Distal phalangeal rotation, if present, was measured by parameters SA, Ang H, Ang R, and Ang F. In addition to angular parameters, linear parameters were taken for the evaluation of the rotation of the phalanges.

The solar margin of the third phalanx was evaluated for semi-quantitative assessment in LM and DPrPaDi views, and a grading system scale was established, according to the literature (Walker et al., 1995; Butler et al., 2017) (Table 3).

Statistical analysis

The distribution of the radiological parameters was evaluated using the D’Agostino and Pearson’s test. Since not all radiological parameters showed a Gaussian distribution, the distribution was considered as non-Gaussian. Thus, results were reported as median ± standard error, minimum and maximum values.

Fig. 2. LM (A) and dorsopalmar (B) radiographs of a normal donkey foot to show the morphometric parameters established using Osirix DICOM Viewer (Pixmeo SARL, Switzerland). (A) Key: LP1, length of first phalanx. LP2. LP3. JH3, height of the distal interphalangeal joint. NW, width of the navicular bone. FL. DWL. P3T. P3G. Dorsal is to the left of image and palmar is to the right. (B) Key: JW1, JW2, JW3, BW1, BW2, and JH3. Dorsopalmar radiographic view. MWL, medial wall length, LWL, FW, width of the foot. Medial is to the left of image and lateral is to the right.

The Mann–Whitney test was used for all the parameters measured to verify differences between right and left feet. Statistical significance was set at p < 0.05.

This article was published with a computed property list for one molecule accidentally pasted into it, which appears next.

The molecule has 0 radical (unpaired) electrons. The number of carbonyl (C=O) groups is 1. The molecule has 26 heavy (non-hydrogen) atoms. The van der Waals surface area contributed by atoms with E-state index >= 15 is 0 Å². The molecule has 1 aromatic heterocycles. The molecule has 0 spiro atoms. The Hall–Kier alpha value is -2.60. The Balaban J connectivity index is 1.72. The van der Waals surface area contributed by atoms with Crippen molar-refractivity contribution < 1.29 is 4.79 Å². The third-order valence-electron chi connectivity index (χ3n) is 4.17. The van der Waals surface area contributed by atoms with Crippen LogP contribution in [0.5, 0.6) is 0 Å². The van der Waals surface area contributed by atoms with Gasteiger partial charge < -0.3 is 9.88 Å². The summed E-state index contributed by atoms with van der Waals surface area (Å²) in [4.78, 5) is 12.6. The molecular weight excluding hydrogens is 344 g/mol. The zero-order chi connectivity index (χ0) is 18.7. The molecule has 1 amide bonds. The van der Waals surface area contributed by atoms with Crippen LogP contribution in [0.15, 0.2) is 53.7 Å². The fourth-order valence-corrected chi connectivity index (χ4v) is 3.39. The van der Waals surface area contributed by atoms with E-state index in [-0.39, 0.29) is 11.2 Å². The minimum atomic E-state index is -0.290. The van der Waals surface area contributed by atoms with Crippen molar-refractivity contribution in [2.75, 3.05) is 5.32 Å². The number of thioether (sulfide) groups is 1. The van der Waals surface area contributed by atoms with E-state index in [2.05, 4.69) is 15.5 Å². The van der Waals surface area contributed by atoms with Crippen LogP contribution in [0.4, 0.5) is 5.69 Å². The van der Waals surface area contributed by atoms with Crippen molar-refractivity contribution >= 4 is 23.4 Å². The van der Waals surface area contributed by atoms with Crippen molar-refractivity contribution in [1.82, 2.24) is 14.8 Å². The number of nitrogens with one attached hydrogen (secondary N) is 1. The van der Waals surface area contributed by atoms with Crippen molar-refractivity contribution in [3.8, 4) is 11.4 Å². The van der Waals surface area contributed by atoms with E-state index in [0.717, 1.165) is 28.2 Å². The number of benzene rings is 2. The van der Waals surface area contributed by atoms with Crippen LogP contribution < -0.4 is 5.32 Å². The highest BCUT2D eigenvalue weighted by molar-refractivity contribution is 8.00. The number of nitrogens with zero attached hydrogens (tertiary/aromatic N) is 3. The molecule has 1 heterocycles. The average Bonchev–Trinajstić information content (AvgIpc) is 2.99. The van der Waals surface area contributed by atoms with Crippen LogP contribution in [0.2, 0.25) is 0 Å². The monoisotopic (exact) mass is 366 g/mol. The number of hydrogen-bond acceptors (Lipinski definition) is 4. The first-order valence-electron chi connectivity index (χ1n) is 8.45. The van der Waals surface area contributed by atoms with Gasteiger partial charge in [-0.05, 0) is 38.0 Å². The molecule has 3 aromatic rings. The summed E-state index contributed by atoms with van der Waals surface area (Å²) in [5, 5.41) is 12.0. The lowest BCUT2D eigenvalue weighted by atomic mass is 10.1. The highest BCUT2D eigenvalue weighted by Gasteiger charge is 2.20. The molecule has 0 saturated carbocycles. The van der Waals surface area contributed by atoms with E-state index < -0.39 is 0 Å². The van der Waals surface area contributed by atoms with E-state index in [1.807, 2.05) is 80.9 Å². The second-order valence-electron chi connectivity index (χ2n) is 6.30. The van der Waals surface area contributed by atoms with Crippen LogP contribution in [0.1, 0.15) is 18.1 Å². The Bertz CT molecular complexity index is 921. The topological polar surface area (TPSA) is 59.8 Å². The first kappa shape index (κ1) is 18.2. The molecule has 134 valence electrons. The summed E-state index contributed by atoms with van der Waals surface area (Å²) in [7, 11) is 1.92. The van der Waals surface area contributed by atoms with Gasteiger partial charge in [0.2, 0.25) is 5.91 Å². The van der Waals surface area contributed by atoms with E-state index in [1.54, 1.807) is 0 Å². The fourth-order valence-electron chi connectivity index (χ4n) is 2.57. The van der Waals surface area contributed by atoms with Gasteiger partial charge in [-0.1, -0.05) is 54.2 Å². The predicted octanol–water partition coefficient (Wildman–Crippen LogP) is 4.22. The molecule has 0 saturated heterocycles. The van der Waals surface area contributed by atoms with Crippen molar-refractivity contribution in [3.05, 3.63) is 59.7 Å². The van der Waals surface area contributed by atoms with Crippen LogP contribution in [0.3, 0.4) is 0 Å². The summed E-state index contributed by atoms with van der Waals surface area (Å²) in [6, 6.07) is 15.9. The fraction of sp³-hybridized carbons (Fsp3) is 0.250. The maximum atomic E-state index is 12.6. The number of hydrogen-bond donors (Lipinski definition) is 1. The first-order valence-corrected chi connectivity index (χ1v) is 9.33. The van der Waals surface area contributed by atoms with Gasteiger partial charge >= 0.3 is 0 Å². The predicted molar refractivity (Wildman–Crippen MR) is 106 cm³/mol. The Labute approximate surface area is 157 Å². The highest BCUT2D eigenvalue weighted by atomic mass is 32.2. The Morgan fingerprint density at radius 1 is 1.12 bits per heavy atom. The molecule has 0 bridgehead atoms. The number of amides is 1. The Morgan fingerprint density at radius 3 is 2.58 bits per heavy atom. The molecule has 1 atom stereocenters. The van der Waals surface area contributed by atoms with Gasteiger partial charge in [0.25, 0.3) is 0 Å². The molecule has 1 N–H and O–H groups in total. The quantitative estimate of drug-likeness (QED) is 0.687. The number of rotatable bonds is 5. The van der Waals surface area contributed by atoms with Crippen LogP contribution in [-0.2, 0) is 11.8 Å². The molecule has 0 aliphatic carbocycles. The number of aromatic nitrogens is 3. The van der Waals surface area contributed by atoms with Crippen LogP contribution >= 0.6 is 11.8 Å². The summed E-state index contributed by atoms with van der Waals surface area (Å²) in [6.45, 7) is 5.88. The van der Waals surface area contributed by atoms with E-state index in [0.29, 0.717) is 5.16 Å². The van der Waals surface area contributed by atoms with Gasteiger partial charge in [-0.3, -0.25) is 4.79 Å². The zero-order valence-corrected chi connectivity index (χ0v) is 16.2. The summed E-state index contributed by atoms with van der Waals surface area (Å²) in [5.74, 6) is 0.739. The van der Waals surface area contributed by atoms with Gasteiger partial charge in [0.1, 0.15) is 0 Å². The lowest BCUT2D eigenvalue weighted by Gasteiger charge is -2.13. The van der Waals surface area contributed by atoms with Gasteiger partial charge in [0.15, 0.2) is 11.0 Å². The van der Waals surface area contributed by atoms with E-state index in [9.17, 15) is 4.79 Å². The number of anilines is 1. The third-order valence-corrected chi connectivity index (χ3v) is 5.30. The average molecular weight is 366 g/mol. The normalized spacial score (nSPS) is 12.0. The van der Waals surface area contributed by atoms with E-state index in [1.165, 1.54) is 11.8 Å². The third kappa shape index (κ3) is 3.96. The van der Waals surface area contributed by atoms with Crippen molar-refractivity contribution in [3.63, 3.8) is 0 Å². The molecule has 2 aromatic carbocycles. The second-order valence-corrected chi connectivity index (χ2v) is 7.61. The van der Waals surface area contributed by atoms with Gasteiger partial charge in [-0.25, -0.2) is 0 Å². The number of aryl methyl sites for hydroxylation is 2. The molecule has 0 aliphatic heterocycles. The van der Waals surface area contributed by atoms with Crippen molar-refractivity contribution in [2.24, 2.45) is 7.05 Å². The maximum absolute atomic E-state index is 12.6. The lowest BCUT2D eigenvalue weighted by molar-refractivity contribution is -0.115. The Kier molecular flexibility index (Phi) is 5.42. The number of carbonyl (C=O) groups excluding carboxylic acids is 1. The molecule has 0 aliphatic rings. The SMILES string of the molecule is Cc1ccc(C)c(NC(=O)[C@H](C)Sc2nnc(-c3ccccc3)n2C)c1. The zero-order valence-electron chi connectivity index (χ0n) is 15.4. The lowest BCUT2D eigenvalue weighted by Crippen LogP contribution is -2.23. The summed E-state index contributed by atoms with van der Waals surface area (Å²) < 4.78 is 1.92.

Statistical analysis was carried out using GraphPad Prism 8.0 for Mac OS (GraphPad Software Inc., San Diego, CA).

Ethical approval

The present study was authorized by “Ethical Committee of the University of Pisa (23/19), according to the D.L.116/92 and D. Lgs. 26/14; owner written consents were obtained.


Results

Radiographs were carried out in all donkeys for a total of 56 feet. The time needed to carry out the radiographic exam ranged between 30 and 40 minutes, starting from the inoculation of the sedative. No statistical differences were found between the right and left feet for any of the parameters. The results for linear and angular parameters obtained in 56 feet are reported in Tables 4 and 5, while the data on the morphometric parameters obtained in 16 out of 56 feet are reported in Table 6. In the DPrPaDi view, the crena solearis of the distal phalanx appeared with a semi-circular shape, except for 3 out of 56 (5.3%) feet that presented a crena solearis with grade 1 and 2two out of 56 (3.5%) feet with grade 2.

In the LM view, periosteal-like bony proliferative changes occurred in 4four out of 56 (7.1%) feet with grade 2 and 3 three out of 56 (5.3%) feet with grade 1.


Discussion

Donkeys have particular anatomical and, as a consequence, radiographic features of the digit (Collins et al., 2011; El-Shafaey et al., 2017; Thiemann and Poore, 2019), which differ from those reported for horses (Thiemann and Rickards, 2013). We assessed the radiometric and morphometric parameters of normal feet in a population of Amiata female donkeys and analyzed the differences with other donkey breeds and horses.